Date of this Version
Techniques in Vascular and Interventional Radiology, Volume 17, Issue 1, March 2014, Pages 3-9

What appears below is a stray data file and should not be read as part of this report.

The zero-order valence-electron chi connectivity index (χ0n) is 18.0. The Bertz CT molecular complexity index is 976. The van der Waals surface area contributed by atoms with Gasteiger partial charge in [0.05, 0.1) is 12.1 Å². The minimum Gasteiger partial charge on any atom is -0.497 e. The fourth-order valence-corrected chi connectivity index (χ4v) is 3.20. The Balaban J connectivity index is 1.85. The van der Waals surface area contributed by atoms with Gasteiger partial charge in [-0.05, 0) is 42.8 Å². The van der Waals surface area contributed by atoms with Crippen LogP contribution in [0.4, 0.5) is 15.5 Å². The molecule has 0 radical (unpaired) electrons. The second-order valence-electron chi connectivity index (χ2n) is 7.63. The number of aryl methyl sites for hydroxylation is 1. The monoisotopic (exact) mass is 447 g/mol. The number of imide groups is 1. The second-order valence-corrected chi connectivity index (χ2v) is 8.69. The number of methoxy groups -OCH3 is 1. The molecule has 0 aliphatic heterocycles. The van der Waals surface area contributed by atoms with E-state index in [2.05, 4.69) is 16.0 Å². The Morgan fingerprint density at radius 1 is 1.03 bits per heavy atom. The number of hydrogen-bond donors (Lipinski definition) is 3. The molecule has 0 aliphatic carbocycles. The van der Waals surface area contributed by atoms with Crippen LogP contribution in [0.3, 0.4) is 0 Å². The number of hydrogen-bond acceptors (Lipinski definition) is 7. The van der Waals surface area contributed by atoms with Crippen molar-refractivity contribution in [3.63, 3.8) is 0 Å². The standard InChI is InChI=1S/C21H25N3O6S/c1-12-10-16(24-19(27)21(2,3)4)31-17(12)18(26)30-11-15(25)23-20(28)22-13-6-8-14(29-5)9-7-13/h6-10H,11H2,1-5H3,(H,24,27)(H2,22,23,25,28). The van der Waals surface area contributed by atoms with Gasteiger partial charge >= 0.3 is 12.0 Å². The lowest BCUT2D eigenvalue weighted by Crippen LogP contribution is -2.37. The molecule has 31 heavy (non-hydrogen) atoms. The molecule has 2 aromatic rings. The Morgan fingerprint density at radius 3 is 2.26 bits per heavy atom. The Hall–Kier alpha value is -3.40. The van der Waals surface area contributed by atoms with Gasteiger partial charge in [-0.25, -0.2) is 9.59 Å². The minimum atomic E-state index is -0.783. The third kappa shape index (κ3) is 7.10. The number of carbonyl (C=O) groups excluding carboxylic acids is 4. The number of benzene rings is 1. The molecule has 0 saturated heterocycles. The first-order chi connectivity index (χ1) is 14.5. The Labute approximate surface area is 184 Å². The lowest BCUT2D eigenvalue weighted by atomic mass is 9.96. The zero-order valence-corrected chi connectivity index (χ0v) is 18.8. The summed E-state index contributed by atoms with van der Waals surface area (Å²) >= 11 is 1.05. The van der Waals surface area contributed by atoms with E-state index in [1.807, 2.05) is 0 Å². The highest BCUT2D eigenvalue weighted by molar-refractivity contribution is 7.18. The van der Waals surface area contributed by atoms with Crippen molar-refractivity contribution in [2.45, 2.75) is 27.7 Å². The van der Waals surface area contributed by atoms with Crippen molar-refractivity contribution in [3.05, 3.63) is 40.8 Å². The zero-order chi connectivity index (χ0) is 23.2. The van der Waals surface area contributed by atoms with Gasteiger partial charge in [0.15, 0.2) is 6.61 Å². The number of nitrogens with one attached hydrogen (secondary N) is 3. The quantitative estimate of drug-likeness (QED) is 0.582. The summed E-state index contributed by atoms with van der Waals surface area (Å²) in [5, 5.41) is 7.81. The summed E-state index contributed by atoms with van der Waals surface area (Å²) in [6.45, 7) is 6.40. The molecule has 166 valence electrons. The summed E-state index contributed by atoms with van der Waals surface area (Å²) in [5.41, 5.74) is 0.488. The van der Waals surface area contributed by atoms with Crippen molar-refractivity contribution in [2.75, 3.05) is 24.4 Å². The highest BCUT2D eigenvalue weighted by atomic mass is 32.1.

Normal breast anatomy can be seen on a variety of imaging modalities. Knowledge of normal breast anatomy on imaging examinations is important for an interventionalist, primarily to avoid mistaking normal anatomy for a pathologic disorder, so as not to harm a patient with an unnecessary intervention. Knowledge of breast anatomy is also critical in planning safe breast interventions and unwanted procedural complications. The key anatomical structures in the breast include skin, fat, fascial layers, Cooper ligaments, fibroglandular tissue, lymphatics, and neurovascular structures, all positioned over the chest wall. In men, the breast parenchyma is usually only composed of fat, with absence of fibroglandular tissue. In women, fibroglandular tissue volumes vary with age, with many women having a predominance of fat within the breasts after menopause. Embryologically, the breast develops under genetic and hormonal influence from skin precursor cells during the fourth through twelfth weeks of gestation, and the resulting breast bud continues to lengthen and branch throughout the remainder of gestation, forming a complex network of radially arranged breast ducts that connect the nipple with the mammary lobules. The key arterial blood supply to the breast arises from the internal thoracic artery, but additional arterial blood supply is seen from intercostal and lateral thoracic arteries. The venous anatomy and lymphatic drainage of the breast generally parallels the arterial anatomy, with presence of variation in communicating channels between deep and superficial venous and lymphatic channels. Tools that assess breast vascular structures (eg, contrast-enhanced breast magnetic resonance imaging) and lymphatic structures (nuclear medicine Iymphoscintigraphy) are routinely used to assess extent of breast disease and help guide breast interventions.